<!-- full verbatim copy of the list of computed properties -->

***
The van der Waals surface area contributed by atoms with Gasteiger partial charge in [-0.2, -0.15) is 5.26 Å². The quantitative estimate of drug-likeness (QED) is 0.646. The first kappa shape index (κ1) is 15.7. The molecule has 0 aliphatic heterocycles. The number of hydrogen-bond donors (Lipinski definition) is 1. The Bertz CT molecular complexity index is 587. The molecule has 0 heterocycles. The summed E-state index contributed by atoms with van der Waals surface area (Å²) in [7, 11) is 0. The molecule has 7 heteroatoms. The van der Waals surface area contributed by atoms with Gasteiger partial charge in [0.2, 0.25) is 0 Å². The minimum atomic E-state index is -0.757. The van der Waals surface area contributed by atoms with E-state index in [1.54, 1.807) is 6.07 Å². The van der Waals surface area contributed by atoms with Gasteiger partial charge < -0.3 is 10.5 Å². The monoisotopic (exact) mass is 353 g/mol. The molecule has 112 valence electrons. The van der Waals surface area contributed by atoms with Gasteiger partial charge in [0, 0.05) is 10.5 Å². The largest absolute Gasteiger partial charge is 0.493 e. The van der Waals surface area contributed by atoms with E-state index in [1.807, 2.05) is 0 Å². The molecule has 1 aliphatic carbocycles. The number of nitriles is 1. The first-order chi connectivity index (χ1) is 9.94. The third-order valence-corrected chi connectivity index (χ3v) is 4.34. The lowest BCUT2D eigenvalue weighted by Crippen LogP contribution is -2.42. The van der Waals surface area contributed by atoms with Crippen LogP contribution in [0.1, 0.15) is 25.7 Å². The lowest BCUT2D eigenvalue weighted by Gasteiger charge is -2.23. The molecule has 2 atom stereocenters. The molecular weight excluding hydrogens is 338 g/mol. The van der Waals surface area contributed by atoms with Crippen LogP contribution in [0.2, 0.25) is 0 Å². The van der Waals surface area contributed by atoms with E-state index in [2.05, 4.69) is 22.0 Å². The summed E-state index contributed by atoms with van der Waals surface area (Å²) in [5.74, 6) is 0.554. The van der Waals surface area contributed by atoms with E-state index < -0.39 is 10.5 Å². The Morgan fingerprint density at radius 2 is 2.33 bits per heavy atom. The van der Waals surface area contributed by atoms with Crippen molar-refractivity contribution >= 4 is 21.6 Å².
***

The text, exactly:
The van der Waals surface area contributed by atoms with Gasteiger partial charge in [-0.2, -0.15) is 5.26 Å². The quantitative estimate of drug-likeness (QED) is 0.646. The first kappa shape index (κ1) is 15.7. The molecule has 0 aliphatic heterocycles. The number of hydrogen-bond donors (Lipinski definition) is 1. The Bertz CT molecular complexity index is 587. The molecule has 0 heterocycles. The summed E-state index contributed by atoms with van der Waals surface area (Å²) in [7, 11) is 0. The molecule has 7 heteroatoms. The van der Waals surface area contributed by atoms with Gasteiger partial charge in [0.2, 0.25) is 0 Å². The minimum atomic E-state index is -0.757. The van der Waals surface area contributed by atoms with E-state index in [1.54, 1.807) is 6.07 Å². The van der Waals surface area contributed by atoms with Gasteiger partial charge < -0.3 is 10.5 Å². The monoisotopic (exact) mass is 353 g/mol. The molecule has 112 valence electrons. The van der Waals surface area contributed by atoms with Gasteiger partial charge in [0, 0.05) is 10.5 Å². The largest absolute Gasteiger partial charge is 0.493 e. The van der Waals surface area contributed by atoms with E-state index in [1.807, 2.05) is 0 Å². The molecule has 1 aliphatic carbocycles. The number of nitriles is 1. The first-order chi connectivity index (χ1) is 9.94. The third-order valence-corrected chi connectivity index (χ3v) is 4.34. The lowest BCUT2D eigenvalue weighted by Crippen LogP contribution is -2.42. The van der Waals surface area contributed by atoms with Crippen LogP contribution in [0.1, 0.15) is 25.7 Å². The lowest BCUT2D eigenvalue weighted by Gasteiger charge is -2.23. The molecule has 2 atom stereocenters. The molecular weight excluding hydrogens is 338 g/mol. The van der Waals surface area contributed by atoms with Crippen LogP contribution in [0.2, 0.25) is 0 Å². The van der Waals surface area contributed by atoms with E-state index in [2.05, 4.69) is 22.0 Å². The summed E-state index contributed by atoms with van der Waals surface area (Å²) in [5.74, 6) is 0.554. The van der Waals surface area contributed by atoms with E-state index < -0.39 is 10.5 Å². The Morgan fingerprint density at radius 2 is 2.33 bits per heavy atom. The van der Waals surface area contributed by atoms with Crippen molar-refractivity contribution >= 4 is 21.6 Å².